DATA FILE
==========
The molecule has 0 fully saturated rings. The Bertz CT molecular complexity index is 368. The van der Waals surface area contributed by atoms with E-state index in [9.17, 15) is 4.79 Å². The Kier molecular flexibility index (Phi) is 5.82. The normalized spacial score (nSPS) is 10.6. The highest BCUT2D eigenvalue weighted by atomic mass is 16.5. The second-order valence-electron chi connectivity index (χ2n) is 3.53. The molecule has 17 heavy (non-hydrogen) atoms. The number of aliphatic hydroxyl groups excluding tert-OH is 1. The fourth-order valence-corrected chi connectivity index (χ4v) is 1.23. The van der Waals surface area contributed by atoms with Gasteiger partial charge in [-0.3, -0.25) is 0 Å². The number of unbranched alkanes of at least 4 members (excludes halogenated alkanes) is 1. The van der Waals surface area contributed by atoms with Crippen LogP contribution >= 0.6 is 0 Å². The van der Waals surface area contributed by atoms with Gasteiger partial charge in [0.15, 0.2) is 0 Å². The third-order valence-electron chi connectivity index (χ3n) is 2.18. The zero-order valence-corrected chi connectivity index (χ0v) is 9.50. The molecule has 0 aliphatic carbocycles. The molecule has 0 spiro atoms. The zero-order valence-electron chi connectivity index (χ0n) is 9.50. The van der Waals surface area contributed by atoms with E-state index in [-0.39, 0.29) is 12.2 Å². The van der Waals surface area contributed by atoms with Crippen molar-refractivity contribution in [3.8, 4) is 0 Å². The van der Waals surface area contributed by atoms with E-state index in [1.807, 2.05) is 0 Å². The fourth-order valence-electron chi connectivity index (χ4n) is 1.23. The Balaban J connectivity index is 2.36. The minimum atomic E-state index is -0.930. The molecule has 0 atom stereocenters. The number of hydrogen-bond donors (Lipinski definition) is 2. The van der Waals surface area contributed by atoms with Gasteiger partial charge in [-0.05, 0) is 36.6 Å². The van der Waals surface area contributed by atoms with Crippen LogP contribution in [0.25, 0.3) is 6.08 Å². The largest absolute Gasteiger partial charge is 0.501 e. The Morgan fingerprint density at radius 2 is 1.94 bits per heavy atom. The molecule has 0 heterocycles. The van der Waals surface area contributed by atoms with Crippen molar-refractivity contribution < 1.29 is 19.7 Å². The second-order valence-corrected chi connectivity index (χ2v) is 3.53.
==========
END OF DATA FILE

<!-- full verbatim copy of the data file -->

The molecule has 0 fully saturated rings. The Bertz CT molecular complexity index is 368. The van der Waals surface area contributed by atoms with E-state index in [9.17, 15) is 4.79 Å². The Kier molecular flexibility index (Phi) is 5.82. The normalized spacial score (nSPS) is 10.6. The highest BCUT2D eigenvalue weighted by atomic mass is 16.5. The second-order valence-electron chi connectivity index (χ2n) is 3.53. The molecule has 17 heavy (non-hydrogen) atoms. The number of aliphatic hydroxyl groups excluding tert-OH is 1. The fourth-order valence-corrected chi connectivity index (χ4v) is 1.23. The van der Waals surface area contributed by atoms with Gasteiger partial charge in [-0.3, -0.25) is 0 Å². The number of unbranched alkanes of at least 4 members (excludes halogenated alkanes) is 1. The van der Waals surface area contributed by atoms with Crippen LogP contribution >= 0.6 is 0 Å². The van der Waals surface area contributed by atoms with Gasteiger partial charge in [0.15, 0.2) is 0 Å². The third-order valence-electron chi connectivity index (χ3n) is 2.18. The zero-order valence-corrected chi connectivity index (χ0v) is 9.50. The molecule has 0 aliphatic carbocycles. The molecule has 0 spiro atoms. The zero-order valence-electron chi connectivity index (χ0n) is 9.50. The van der Waals surface area contributed by atoms with E-state index in [-0.39, 0.29) is 12.2 Å². The van der Waals surface area contributed by atoms with Crippen molar-refractivity contribution in [3.8, 4) is 0 Å². The van der Waals surface area contributed by atoms with E-state index in [1.807, 2.05) is 0 Å². The fourth-order valence-electron chi connectivity index (χ4n) is 1.23. The Balaban J connectivity index is 2.36. The minimum atomic E-state index is -0.930. The molecule has 0 atom stereocenters. The number of hydrogen-bond donors (Lipinski definition) is 2. The van der Waals surface area contributed by atoms with Gasteiger partial charge in [-0.05, 0) is 36.6 Å². The van der Waals surface area contributed by atoms with Crippen LogP contribution in [0.25, 0.3) is 6.08 Å². The largest absolute Gasteiger partial charge is 0.501 e. The Morgan fingerprint density at radius 2 is 1.94 bits per heavy atom. The molecule has 0 heterocycles. The van der Waals surface area contributed by atoms with Crippen molar-refractivity contribution < 1.29 is 19.7 Å². The second-order valence-corrected chi connectivity index (χ2v) is 3.53.